Photo: Nikos Kokkalias
Kiki Dimoula was born in Athens in 1931, and is one of the most acclaimed Greek poets writing today. She worked for the Bank of Greece for 25 years, until 1974. She married the poet Athos Dimoulas in 1954, two years after the publication of her first poems.
Since then she has published numerous collections, with her most recent one, The Finder’s Reward appearing in 2010. Kiki Dimoula has won State Poetry Prizes twice (in 1972 for ‘The Little of the World’ and in 1989 for ‘Farewell Never’) as well as many other awards in the course of a long and distinguished career, including a Prix from the Association Capitale Européenne des Littératures in March 2010. Since 2002, Dimoula is a full member of the Academy of Athens – only the third woman to be accepted. Her poetry has been translated into French, German, Swedish, Danish, Spanish and many other languages.
The Brazen Plagiarist, her Selected Poems in the English translations of Cecile Inglessis Margellos & Rika Lesser, appeared last year from Yale University Press.
An aphorism whose harshness
afflicts this photo-
graph in front of me
where I seem to be chilly
though warmly dressed,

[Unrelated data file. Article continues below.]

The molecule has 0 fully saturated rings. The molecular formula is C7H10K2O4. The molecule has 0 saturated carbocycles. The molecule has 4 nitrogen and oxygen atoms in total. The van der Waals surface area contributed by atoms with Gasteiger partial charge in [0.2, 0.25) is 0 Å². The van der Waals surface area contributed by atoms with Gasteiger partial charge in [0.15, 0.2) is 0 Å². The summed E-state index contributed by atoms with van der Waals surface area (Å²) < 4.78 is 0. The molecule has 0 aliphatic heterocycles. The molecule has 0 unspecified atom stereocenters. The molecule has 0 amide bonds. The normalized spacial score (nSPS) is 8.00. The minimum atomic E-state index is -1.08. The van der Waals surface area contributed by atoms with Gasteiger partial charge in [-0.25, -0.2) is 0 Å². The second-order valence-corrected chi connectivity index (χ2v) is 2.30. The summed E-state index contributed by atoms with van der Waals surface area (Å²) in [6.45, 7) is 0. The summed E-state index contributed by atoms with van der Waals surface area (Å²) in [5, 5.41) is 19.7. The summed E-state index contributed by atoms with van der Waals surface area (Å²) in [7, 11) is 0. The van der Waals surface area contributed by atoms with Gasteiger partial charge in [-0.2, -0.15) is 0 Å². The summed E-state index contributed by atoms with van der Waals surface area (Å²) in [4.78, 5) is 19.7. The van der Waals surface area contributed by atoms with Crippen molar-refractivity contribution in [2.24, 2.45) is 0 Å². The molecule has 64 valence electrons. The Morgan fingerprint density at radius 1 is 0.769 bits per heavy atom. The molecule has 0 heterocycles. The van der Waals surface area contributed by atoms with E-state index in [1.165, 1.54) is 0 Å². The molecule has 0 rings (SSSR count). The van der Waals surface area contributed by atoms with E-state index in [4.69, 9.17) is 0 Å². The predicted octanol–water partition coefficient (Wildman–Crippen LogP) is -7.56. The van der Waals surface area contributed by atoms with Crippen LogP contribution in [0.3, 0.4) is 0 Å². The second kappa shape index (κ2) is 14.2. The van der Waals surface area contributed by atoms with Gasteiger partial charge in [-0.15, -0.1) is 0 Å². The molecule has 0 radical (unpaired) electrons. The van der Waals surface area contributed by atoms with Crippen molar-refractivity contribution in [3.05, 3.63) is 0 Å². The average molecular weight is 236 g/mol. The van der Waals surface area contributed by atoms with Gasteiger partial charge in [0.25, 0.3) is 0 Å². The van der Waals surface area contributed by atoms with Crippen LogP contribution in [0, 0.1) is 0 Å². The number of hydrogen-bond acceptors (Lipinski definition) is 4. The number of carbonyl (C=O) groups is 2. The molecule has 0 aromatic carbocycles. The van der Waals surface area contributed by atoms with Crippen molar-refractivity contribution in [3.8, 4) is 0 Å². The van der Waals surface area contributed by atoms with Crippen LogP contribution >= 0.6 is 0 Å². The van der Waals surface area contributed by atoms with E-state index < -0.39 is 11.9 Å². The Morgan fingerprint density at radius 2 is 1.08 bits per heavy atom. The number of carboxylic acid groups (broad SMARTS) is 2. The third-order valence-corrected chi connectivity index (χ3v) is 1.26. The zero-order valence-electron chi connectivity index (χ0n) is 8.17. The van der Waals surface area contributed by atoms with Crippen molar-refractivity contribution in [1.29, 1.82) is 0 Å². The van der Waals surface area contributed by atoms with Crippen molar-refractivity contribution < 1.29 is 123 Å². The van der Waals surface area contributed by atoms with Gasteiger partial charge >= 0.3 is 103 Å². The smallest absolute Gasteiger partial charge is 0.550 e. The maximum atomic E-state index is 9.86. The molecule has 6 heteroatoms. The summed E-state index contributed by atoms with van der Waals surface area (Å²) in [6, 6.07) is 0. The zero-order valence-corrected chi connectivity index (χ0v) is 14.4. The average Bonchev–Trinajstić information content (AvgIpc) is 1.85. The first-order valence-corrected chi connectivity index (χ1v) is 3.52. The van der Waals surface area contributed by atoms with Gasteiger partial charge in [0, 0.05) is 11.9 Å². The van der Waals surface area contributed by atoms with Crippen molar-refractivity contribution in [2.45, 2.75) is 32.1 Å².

my winter coat on me –
I’ve even taken care to raise up the collar
though cautions of this kind
mostly attend to appearances
rather than protect us from the cold.
My hands are firmly kept
inside my pockets.
Not because of the weather.
It is punishment, because they gave me away.
I stand before a wine dark sea; she allows
some depth, she traces my weaknesses
while my gaze, withdrawn,
inside its frowned self.
So this is how you portrayed me.
Accurately, the way I was.
A shame really.
If you were inspired, rather
to take off my coat
then this could easily have been Spring
the scene in front of you, a flowering
and there’d be more senses in what I say here.
© English translation Paschalis Nikolaou
[From the collection We’ve Moved Next Door,
Athens: Ikaros, 2007]
Published with the permission of Paschalis Nikolaou